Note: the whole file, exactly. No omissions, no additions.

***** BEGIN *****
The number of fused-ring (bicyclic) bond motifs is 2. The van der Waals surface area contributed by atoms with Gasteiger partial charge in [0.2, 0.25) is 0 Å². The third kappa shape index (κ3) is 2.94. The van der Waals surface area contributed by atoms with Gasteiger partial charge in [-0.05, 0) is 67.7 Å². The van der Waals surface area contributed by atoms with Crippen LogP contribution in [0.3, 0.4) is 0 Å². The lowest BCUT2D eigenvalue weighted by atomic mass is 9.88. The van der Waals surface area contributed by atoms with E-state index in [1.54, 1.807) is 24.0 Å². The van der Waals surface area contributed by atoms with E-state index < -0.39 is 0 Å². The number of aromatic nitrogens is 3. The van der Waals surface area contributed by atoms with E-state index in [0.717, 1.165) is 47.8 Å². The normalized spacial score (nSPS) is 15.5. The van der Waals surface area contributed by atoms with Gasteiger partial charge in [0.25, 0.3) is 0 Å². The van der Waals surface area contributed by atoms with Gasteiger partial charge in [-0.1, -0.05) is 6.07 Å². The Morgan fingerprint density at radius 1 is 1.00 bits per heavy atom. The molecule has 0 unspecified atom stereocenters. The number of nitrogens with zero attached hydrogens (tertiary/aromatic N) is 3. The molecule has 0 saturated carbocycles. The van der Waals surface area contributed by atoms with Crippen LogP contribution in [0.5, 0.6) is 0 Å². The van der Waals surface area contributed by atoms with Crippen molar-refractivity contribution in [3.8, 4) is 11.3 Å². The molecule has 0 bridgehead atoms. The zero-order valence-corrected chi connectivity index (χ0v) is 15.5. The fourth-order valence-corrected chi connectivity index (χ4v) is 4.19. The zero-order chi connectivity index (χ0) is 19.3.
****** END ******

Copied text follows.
The number of fused-ring (bicyclic) bond motifs is 2. The van der Waals surface area contributed by atoms with Gasteiger partial charge in [0.2, 0.25) is 0 Å². The third kappa shape index (κ3) is 2.94. The van der Waals surface area contributed by atoms with Gasteiger partial charge in [-0.05, 0) is 67.7 Å². The van der Waals surface area contributed by atoms with Crippen LogP contribution in [0.3, 0.4) is 0 Å². The lowest BCUT2D eigenvalue weighted by atomic mass is 9.88. The van der Waals surface area contributed by atoms with E-state index in [1.54, 1.807) is 24.0 Å². The van der Waals surface area contributed by atoms with E-state index < -0.39 is 0 Å². The number of aromatic nitrogens is 3. The van der Waals surface area contributed by atoms with E-state index in [0.717, 1.165) is 47.8 Å². The normalized spacial score (nSPS) is 15.5. The van der Waals surface area contributed by atoms with Gasteiger partial charge in [0.25, 0.3) is 0 Å². The van der Waals surface area contributed by atoms with Gasteiger partial charge in [-0.1, -0.05) is 6.07 Å². The Morgan fingerprint density at radius 1 is 1.00 bits per heavy atom. The molecule has 0 unspecified atom stereocenters. The number of nitrogens with zero attached hydrogens (tertiary/aromatic N) is 3. The molecule has 0 saturated carbocycles. The van der Waals surface area contributed by atoms with Crippen LogP contribution in [0.5, 0.6) is 0 Å². The van der Waals surface area contributed by atoms with Crippen molar-refractivity contribution in [3.8, 4) is 11.3 Å². The molecule has 0 bridgehead atoms. The zero-order valence-corrected chi connectivity index (χ0v) is 15.5. The fourth-order valence-corrected chi connectivity index (χ4v) is 4.19. The zero-order chi connectivity index (χ0) is 19.3.